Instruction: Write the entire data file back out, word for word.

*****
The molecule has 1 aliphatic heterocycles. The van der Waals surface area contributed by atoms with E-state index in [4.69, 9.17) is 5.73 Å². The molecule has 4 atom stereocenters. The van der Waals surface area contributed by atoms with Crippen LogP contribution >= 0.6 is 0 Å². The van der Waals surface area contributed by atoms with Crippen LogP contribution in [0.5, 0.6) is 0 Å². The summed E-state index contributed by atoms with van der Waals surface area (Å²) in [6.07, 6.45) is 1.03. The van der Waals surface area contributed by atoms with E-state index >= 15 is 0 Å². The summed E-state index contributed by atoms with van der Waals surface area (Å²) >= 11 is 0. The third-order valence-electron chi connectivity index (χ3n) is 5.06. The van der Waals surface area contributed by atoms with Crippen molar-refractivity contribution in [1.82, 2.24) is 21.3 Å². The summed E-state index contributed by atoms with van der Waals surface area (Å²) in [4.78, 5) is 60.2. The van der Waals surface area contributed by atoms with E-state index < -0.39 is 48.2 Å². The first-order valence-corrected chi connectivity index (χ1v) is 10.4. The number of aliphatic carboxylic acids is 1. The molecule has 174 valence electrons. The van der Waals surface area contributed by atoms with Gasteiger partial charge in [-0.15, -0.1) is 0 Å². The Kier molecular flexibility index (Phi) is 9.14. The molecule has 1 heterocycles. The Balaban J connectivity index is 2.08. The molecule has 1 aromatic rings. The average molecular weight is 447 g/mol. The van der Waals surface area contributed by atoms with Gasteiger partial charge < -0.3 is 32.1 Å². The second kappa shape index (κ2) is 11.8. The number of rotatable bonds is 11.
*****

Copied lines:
The molecule has 1 aliphatic heterocycles. The van der Waals surface area contributed by atoms with E-state index in [4.69, 9.17) is 5.73 Å². The molecule has 4 atom stereocenters. The van der Waals surface area contributed by atoms with Crippen LogP contribution >= 0.6 is 0 Å². The van der Waals surface area contributed by atoms with Crippen LogP contribution in [0.5, 0.6) is 0 Å². The summed E-state index contributed by atoms with van der Waals surface area (Å²) in [6.07, 6.45) is 1.03. The van der Waals surface area contributed by atoms with E-state index >= 15 is 0 Å². The summed E-state index contributed by atoms with van der Waals surface area (Å²) >= 11 is 0. The third-order valence-electron chi connectivity index (χ3n) is 5.06. The van der Waals surface area contributed by atoms with Crippen molar-refractivity contribution in [1.82, 2.24) is 21.3 Å². The summed E-state index contributed by atoms with van der Waals surface area (Å²) in [4.78, 5) is 60.2. The van der Waals surface area contributed by atoms with E-state index < -0.39 is 48.2 Å². The first-order valence-corrected chi connectivity index (χ1v) is 10.4. The number of aliphatic carboxylic acids is 1. The molecule has 174 valence electrons. The van der Waals surface area contributed by atoms with Gasteiger partial charge in [-0.15, -0.1) is 0 Å². The Kier molecular flexibility index (Phi) is 9.14. The molecule has 1 heterocycles. The Balaban J connectivity index is 2.08. The molecule has 1 aromatic rings. The average molecular weight is 447 g/mol. The van der Waals surface area contributed by atoms with Gasteiger partial charge < -0.3 is 32.1 Å². The second kappa shape index (κ2) is 11.8. The number of rotatable bonds is 11.